Places to study off and on campus
During my first days of the first year, I discovered the University of Warwick library. It was eight pm – way past my bedtime – and I dragged one of my hall-mates along with me to look at books. Initially, I marveled at how big the library was. Back at home, I was used to smaller spaces where there were a couple of computer screens. At the time, I was excited to explore the library more and eager to study there.
However, as the term wore on, I abandoned my goals to study in the library. Quickly, I realised that the library was always crammed with people (or desk spaces where people abandoned their stuff). After this, I was determined to study anywhere else other than the library. I am happy to say that over my two years on my degree, I have found many places to study.
Living in Earlsdon, IKEA is a half an hour walk away for me. It is nearly as close as University. I tend to study in their café area. It is a great place to study because they give free coffee on weekdays (if you have an IKEA family card). Also, they sell cheap full English Breakfasts and Swedish meatballs. Therefore, I am not breaking my budget nipping into places on campus (cough cough Rootes Grocery store). Also, I find that my main distraction when I study is other people. I am a social person and I will spend hours talking if given the opportunity. However, at IKEA, I am not surrounded by any of my friends. It can get a bit loud, especially during lunchtime. However, if you need a bit of noise in the atmosphere or listen to music when you are studying, it should be fine.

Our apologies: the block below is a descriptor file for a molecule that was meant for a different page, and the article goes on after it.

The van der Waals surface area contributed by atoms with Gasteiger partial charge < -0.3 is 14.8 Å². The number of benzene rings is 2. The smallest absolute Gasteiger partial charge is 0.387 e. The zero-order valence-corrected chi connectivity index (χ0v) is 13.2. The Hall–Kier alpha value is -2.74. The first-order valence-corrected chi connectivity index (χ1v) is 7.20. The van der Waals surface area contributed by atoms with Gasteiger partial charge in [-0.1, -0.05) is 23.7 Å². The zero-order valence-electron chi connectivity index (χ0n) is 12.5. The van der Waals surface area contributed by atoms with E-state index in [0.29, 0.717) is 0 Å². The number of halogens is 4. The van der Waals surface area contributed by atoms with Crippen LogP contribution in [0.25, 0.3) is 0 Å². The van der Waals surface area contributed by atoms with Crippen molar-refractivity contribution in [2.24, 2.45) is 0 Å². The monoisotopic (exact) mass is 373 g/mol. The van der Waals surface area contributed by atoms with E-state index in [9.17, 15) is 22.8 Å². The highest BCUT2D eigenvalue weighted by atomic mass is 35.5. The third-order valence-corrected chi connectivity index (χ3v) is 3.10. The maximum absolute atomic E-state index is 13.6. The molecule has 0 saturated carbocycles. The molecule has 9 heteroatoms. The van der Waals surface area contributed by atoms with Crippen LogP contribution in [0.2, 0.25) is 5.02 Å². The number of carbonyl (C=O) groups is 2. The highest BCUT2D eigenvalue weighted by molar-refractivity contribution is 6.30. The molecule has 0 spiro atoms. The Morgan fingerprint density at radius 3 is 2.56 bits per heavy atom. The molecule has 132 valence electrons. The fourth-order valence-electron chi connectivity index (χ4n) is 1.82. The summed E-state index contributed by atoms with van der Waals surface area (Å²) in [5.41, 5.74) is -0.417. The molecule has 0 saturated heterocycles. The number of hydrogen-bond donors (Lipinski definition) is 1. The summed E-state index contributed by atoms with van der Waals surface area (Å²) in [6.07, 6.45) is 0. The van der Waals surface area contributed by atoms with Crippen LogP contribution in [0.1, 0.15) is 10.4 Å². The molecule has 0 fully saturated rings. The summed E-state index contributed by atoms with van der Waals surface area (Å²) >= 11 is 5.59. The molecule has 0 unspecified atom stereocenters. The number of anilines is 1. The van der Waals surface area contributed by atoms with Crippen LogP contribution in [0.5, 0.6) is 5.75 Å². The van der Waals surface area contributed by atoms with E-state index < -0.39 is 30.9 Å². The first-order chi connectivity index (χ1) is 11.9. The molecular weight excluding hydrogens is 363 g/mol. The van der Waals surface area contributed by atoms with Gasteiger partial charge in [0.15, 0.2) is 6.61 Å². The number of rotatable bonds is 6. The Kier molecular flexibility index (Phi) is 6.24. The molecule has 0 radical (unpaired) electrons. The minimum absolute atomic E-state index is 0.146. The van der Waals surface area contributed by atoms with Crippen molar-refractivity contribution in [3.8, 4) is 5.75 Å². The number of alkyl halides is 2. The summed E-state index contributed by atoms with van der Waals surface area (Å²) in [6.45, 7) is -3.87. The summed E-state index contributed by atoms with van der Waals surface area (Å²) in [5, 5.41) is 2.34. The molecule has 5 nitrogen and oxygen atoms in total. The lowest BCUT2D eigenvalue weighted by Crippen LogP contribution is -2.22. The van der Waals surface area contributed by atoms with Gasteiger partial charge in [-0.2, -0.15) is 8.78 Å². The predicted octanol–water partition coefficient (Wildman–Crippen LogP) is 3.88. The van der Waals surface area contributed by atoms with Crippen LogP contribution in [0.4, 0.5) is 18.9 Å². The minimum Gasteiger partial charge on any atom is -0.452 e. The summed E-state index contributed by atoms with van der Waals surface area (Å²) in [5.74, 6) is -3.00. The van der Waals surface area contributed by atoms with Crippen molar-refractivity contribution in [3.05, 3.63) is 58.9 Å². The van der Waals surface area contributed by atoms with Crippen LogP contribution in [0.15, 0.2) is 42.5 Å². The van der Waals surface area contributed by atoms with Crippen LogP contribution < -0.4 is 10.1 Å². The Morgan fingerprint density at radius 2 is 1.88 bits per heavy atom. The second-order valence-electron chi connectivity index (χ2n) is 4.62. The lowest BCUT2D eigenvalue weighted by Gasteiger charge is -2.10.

The chaplaincy for me is very cosy. They have beanbags, a microwave and coffee (for a small donation) and a fridge and freezer to store food. What more do I need?
3. University House learning grid
I am ashamed to say that I only discovered the University house learning grid at the end of the second year. Till then, I had been missing out. I expected it to be packed to the brim with students, but really, it wasn’t. I guess many people are not bothered to walk all the way to University house between their breaks at Uni. However, it is a quiet place to study and very close to the University House Café.
4. Empty rooms
Back in the first year, I discovered that you can book University rooms! I exploited this to the max, booking rooms whenever I wanted to revise in a group or at busy times during the day. The advantage of booking rooms is that I had as much space as I needed. I tend to be that person who takes out all my notes and books and spreads it everywhere. It is also a very quiet environment especially if I am studying in a small group.